Banks typically have 10% of their deposits in reserve for when people or institutions make withdrawals. The rest is lent out, which is what grants you the interest rate you receive on your savings accounts, for example. Historically, this balance works well, but when people lose faith in their banks, more people request withdrawals amounting to more than the 10% available, putting pressure on the bank and in some cases, causing bank failures.
The good news is your funds are often covered under FDIC insurance. Banks pay a premium to the FDIC to cover bank accounts of up to $250,000 per account. If the whole banking sector experiences bank runs and the FDIC can’t cover insured amounts, the Federal government usually steps in to support the FDIC as well.
If you have bank accounts covered by the FDIC of under $250,000 (or $500,000 for a jointly owned account with your spouse), your money is legally insured from a potential bank failure.
IRAs, trusts, and other accounts are also subject to limits on coverage amounts. However, the Electronic Deposit Insurance Estimator (EDIE) from the FDIC can simplify the process of checking if your deposits are eligible for government deposit insurance.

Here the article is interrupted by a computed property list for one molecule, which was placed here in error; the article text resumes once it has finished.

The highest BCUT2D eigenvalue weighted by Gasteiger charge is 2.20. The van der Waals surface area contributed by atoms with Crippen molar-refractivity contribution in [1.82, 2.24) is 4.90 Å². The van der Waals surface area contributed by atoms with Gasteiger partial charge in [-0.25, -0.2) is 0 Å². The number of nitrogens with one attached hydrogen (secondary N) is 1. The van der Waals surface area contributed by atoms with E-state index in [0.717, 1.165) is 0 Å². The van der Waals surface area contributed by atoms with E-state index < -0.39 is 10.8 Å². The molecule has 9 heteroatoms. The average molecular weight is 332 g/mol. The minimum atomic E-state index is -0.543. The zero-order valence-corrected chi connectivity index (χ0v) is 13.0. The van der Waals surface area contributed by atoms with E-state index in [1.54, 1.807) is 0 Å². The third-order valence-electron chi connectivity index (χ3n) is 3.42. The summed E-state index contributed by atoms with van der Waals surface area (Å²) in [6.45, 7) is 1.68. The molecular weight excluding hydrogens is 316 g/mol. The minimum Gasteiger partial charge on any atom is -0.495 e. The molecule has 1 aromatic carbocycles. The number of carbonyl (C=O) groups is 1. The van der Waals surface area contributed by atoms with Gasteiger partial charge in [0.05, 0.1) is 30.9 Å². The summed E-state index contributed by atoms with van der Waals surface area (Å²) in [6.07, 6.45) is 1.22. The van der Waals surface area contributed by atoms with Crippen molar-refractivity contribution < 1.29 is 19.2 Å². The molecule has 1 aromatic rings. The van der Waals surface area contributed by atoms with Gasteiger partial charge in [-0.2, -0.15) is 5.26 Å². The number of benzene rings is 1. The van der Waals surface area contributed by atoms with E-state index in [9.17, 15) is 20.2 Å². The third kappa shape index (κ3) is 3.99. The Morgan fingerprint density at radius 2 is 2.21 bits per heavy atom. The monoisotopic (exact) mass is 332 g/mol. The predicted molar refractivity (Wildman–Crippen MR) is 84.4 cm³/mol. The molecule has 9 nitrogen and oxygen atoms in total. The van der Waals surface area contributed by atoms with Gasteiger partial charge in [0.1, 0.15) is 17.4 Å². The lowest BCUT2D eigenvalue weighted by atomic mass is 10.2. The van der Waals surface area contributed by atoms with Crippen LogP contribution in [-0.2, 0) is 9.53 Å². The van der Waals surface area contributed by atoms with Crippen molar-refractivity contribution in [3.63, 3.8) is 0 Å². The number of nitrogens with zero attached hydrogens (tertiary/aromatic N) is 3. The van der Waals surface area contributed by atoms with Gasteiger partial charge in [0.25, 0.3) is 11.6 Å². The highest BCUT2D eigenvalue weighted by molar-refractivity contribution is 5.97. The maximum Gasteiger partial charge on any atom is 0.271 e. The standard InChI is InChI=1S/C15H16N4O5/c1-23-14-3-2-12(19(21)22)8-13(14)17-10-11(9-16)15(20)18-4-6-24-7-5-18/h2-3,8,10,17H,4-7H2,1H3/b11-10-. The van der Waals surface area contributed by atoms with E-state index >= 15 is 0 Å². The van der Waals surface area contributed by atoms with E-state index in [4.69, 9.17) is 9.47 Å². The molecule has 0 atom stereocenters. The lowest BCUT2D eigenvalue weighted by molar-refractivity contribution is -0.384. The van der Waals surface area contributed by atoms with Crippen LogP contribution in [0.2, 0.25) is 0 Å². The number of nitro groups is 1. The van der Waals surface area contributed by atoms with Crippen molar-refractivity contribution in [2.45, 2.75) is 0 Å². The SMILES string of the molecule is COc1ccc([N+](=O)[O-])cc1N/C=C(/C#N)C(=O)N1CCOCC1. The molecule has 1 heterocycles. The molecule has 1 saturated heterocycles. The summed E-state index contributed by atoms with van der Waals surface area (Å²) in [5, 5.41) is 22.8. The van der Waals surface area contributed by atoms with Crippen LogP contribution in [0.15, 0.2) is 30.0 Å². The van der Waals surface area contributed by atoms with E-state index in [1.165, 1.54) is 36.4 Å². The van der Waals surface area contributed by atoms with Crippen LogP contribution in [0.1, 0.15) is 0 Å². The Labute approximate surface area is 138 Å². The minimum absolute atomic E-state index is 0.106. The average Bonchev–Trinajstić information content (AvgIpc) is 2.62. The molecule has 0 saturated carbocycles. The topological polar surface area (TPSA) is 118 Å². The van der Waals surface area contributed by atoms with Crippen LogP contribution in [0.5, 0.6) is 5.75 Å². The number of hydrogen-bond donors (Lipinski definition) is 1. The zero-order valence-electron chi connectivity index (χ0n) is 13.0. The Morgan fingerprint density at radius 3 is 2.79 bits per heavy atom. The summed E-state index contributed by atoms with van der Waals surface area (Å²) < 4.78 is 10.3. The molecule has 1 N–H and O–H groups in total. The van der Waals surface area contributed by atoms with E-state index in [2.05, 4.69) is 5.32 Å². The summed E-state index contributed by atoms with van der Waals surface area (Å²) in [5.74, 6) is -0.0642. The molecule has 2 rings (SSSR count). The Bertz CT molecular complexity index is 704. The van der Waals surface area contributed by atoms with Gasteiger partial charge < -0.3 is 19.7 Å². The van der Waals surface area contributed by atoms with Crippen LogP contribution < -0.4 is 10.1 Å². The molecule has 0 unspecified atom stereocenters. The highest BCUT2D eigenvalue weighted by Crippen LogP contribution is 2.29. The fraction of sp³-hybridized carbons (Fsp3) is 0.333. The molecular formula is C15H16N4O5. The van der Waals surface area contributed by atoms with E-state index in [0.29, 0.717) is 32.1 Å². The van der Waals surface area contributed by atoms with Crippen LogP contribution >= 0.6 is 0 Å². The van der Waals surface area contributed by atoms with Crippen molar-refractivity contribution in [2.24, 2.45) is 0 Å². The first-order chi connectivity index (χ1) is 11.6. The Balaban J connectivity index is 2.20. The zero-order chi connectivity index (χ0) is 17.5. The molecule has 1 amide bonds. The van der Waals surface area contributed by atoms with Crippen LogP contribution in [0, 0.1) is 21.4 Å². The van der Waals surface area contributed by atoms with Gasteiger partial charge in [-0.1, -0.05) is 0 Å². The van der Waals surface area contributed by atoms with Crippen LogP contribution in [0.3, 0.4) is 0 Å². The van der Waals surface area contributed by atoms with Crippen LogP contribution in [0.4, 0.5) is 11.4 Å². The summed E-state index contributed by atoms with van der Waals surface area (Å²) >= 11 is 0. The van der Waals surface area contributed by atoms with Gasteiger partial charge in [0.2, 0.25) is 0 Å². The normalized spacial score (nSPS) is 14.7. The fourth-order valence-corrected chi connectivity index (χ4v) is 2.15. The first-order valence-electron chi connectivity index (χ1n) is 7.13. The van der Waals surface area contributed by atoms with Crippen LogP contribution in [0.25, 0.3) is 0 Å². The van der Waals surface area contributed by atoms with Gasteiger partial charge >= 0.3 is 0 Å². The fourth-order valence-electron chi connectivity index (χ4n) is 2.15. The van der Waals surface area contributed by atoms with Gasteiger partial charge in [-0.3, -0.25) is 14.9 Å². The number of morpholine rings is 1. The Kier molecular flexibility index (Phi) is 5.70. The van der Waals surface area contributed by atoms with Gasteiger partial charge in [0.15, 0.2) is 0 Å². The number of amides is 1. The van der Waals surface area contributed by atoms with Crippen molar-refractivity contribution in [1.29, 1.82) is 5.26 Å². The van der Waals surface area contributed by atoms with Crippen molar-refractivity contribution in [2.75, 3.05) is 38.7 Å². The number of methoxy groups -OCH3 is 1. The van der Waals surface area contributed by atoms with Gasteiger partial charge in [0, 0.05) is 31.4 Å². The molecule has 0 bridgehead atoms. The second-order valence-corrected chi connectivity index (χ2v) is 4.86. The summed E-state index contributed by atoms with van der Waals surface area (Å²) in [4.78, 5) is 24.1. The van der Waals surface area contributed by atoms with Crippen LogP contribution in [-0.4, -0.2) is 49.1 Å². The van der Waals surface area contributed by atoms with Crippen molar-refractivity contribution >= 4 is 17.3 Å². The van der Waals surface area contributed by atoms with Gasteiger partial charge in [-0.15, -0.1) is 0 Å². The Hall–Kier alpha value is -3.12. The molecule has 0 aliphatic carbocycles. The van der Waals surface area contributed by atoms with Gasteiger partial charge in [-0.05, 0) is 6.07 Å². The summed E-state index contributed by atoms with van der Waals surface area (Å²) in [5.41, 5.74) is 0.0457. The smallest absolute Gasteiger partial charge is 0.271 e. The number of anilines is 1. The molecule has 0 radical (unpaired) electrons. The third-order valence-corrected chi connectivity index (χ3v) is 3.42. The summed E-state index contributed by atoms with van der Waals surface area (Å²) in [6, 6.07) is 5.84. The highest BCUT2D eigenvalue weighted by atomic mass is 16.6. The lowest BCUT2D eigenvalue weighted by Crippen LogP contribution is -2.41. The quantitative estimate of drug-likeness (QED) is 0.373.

Other Forms of Financial Insurance
It’s important to note that deposit insurance doesn’t protect all financial products. Only certain ones such as checking accounts, savings accounts, money market accounts, certificates of deposit (CD’s), cashier’s checks, and money orders are covered. Stocks, bonds, mutual funds, Treasury securities, life insurance, annuities, and items held in safe deposit boxes are not included in deposit insurance coverage.
If you use your bank’s brokerage service to buy mutual funds and the brokerage fails, you won’t be protected by federal deposit insurance. However, the SIPC (Securities Investor Protection Corporation) offers insurance protection for investors and may supply up to $500,000 in coverage for your brokerage account if your broker fails. However, the SIPC does not cover speculative losses such as a decrease in the value of equity you own in stocks, for example.
The Most Important Aspect: Your Funds
Several factors such as your account type and balance may affect the level of protection your money receives. In most cases, keeping your money in the bank is a secure option, even during times of economic hardship. Nonetheless, if you have questions or concerns about your exposure to potential fallout from recent events, please reach out and we’ll schedule a call right away to help answer your questions and concerns.